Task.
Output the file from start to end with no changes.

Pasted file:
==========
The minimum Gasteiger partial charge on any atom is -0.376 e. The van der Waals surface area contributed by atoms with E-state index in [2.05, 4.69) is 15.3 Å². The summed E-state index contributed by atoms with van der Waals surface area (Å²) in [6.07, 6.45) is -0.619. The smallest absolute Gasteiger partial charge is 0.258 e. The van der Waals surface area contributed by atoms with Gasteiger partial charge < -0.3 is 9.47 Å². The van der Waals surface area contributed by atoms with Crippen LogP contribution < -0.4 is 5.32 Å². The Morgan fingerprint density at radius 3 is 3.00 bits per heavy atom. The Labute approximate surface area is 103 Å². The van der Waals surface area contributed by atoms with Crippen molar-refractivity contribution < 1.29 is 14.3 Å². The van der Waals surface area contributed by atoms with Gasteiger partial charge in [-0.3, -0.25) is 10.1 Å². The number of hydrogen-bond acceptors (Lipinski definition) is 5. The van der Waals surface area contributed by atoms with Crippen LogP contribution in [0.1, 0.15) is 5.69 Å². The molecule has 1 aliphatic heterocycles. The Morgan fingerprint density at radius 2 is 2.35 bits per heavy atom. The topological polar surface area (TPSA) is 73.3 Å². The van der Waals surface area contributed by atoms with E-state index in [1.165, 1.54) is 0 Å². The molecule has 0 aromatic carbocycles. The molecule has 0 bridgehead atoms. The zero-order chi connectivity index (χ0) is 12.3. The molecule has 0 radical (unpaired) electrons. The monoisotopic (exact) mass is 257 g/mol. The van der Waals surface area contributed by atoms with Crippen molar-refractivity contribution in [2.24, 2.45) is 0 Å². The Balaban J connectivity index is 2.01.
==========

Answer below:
The minimum Gasteiger partial charge on any atom is -0.376 e. The van der Waals surface area contributed by atoms with E-state index in [2.05, 4.69) is 15.3 Å². The summed E-state index contributed by atoms with van der Waals surface area (Å²) in [6.07, 6.45) is -0.619. The smallest absolute Gasteiger partial charge is 0.258 e. The van der Waals surface area contributed by atoms with Gasteiger partial charge < -0.3 is 9.47 Å². The van der Waals surface area contributed by atoms with Crippen LogP contribution < -0.4 is 5.32 Å². The Morgan fingerprint density at radius 3 is 3.00 bits per heavy atom. The Labute approximate surface area is 103 Å². The van der Waals surface area contributed by atoms with Crippen molar-refractivity contribution < 1.29 is 14.3 Å². The van der Waals surface area contributed by atoms with Gasteiger partial charge in [-0.3, -0.25) is 10.1 Å². The number of hydrogen-bond acceptors (Lipinski definition) is 5. The van der Waals surface area contributed by atoms with Crippen LogP contribution in [0.1, 0.15) is 5.69 Å². The molecule has 1 aliphatic heterocycles. The Morgan fingerprint density at radius 2 is 2.35 bits per heavy atom. The topological polar surface area (TPSA) is 73.3 Å². The van der Waals surface area contributed by atoms with E-state index in [1.165, 1.54) is 0 Å². The molecule has 0 aromatic carbocycles. The molecule has 0 bridgehead atoms. The zero-order chi connectivity index (χ0) is 12.3. The molecule has 0 radical (unpaired) electrons. The monoisotopic (exact) mass is 257 g/mol. The van der Waals surface area contributed by atoms with Crippen molar-refractivity contribution in [2.24, 2.45) is 0 Å². The Balaban J connectivity index is 2.01.